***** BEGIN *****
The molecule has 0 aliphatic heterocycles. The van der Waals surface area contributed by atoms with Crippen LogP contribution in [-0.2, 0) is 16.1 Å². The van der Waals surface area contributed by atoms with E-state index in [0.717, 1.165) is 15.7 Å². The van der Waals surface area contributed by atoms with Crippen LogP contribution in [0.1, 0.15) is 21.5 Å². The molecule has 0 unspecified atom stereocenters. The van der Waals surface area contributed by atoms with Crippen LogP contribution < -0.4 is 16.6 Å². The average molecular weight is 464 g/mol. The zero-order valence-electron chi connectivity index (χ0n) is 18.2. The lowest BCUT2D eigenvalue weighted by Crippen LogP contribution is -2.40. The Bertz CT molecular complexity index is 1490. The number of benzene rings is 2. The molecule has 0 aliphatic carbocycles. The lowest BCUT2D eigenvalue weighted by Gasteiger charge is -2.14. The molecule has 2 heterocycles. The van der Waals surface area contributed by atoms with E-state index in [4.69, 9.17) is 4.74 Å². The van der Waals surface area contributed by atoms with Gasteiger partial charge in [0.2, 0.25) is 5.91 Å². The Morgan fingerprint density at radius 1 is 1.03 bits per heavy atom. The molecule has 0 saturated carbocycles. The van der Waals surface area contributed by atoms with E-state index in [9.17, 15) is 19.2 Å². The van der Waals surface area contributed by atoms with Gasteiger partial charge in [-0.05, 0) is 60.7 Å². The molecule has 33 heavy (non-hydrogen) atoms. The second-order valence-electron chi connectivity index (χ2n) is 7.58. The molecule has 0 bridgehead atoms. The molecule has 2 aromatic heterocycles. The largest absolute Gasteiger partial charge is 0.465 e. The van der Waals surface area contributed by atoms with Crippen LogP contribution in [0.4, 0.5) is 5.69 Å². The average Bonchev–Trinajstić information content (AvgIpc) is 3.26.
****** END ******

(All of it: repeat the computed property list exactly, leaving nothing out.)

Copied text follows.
The molecule has 0 aliphatic heterocycles. The van der Waals surface area contributed by atoms with Crippen LogP contribution in [-0.2, 0) is 16.1 Å². The van der Waals surface area contributed by atoms with E-state index in [0.717, 1.165) is 15.7 Å². The van der Waals surface area contributed by atoms with Crippen LogP contribution in [0.1, 0.15) is 21.5 Å². The molecule has 0 unspecified atom stereocenters. The van der Waals surface area contributed by atoms with Crippen LogP contribution < -0.4 is 16.6 Å². The average molecular weight is 464 g/mol. The zero-order valence-electron chi connectivity index (χ0n) is 18.2. The lowest BCUT2D eigenvalue weighted by Crippen LogP contribution is -2.40. The Bertz CT molecular complexity index is 1490. The number of benzene rings is 2. The molecule has 0 aliphatic carbocycles. The lowest BCUT2D eigenvalue weighted by Gasteiger charge is -2.14. The molecule has 2 heterocycles. The van der Waals surface area contributed by atoms with E-state index in [4.69, 9.17) is 4.74 Å². The van der Waals surface area contributed by atoms with Gasteiger partial charge in [0.2, 0.25) is 5.91 Å². The Morgan fingerprint density at radius 1 is 1.03 bits per heavy atom. The molecule has 0 saturated carbocycles. The van der Waals surface area contributed by atoms with E-state index in [9.17, 15) is 19.2 Å². The van der Waals surface area contributed by atoms with Gasteiger partial charge in [-0.05, 0) is 60.7 Å². The molecule has 33 heavy (non-hydrogen) atoms. The second-order valence-electron chi connectivity index (χ2n) is 7.58. The molecule has 0 bridgehead atoms. The molecule has 2 aromatic heterocycles. The largest absolute Gasteiger partial charge is 0.465 e. The van der Waals surface area contributed by atoms with Crippen LogP contribution in [0.4, 0.5) is 5.69 Å². The average Bonchev–Trinajstić information content (AvgIpc) is 3.26.